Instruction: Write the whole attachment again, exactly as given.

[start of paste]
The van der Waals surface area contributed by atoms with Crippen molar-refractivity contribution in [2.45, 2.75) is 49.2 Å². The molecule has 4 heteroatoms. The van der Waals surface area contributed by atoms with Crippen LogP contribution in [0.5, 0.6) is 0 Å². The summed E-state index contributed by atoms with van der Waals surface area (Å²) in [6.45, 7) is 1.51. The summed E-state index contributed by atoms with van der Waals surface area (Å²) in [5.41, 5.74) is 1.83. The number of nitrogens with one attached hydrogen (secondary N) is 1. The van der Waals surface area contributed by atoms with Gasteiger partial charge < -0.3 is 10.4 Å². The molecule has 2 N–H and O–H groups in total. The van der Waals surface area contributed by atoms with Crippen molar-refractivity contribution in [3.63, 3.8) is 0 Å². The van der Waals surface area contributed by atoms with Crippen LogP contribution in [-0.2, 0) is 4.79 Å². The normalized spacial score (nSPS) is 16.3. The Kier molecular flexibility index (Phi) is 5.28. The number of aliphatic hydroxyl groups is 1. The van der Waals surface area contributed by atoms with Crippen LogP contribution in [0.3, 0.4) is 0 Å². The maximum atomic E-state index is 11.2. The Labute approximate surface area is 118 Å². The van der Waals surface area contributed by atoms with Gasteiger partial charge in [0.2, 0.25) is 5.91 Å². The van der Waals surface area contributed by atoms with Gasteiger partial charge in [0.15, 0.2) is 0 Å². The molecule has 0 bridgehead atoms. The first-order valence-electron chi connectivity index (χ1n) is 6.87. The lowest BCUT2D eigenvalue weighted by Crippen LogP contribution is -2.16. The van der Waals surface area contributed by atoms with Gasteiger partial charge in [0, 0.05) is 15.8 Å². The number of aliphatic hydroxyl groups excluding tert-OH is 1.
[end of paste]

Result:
The van der Waals surface area contributed by atoms with Crippen molar-refractivity contribution in [2.45, 2.75) is 49.2 Å². The molecule has 4 heteroatoms. The van der Waals surface area contributed by atoms with Crippen LogP contribution in [0.5, 0.6) is 0 Å². The summed E-state index contributed by atoms with van der Waals surface area (Å²) in [6.45, 7) is 1.51. The summed E-state index contributed by atoms with van der Waals surface area (Å²) in [5.41, 5.74) is 1.83. The number of nitrogens with one attached hydrogen (secondary N) is 1. The van der Waals surface area contributed by atoms with Gasteiger partial charge < -0.3 is 10.4 Å². The molecule has 2 N–H and O–H groups in total. The van der Waals surface area contributed by atoms with Crippen molar-refractivity contribution in [3.63, 3.8) is 0 Å². The van der Waals surface area contributed by atoms with Crippen LogP contribution in [-0.2, 0) is 4.79 Å². The normalized spacial score (nSPS) is 16.3. The Kier molecular flexibility index (Phi) is 5.28. The number of aliphatic hydroxyl groups is 1. The van der Waals surface area contributed by atoms with Crippen LogP contribution in [0.3, 0.4) is 0 Å². The maximum atomic E-state index is 11.2. The Labute approximate surface area is 118 Å². The van der Waals surface area contributed by atoms with Gasteiger partial charge in [0.2, 0.25) is 5.91 Å². The van der Waals surface area contributed by atoms with Gasteiger partial charge in [0.15, 0.2) is 0 Å². The molecule has 0 bridgehead atoms. The first-order valence-electron chi connectivity index (χ1n) is 6.87. The lowest BCUT2D eigenvalue weighted by Crippen LogP contribution is -2.16. The van der Waals surface area contributed by atoms with Gasteiger partial charge in [0, 0.05) is 15.8 Å². The number of aliphatic hydroxyl groups excluding tert-OH is 1.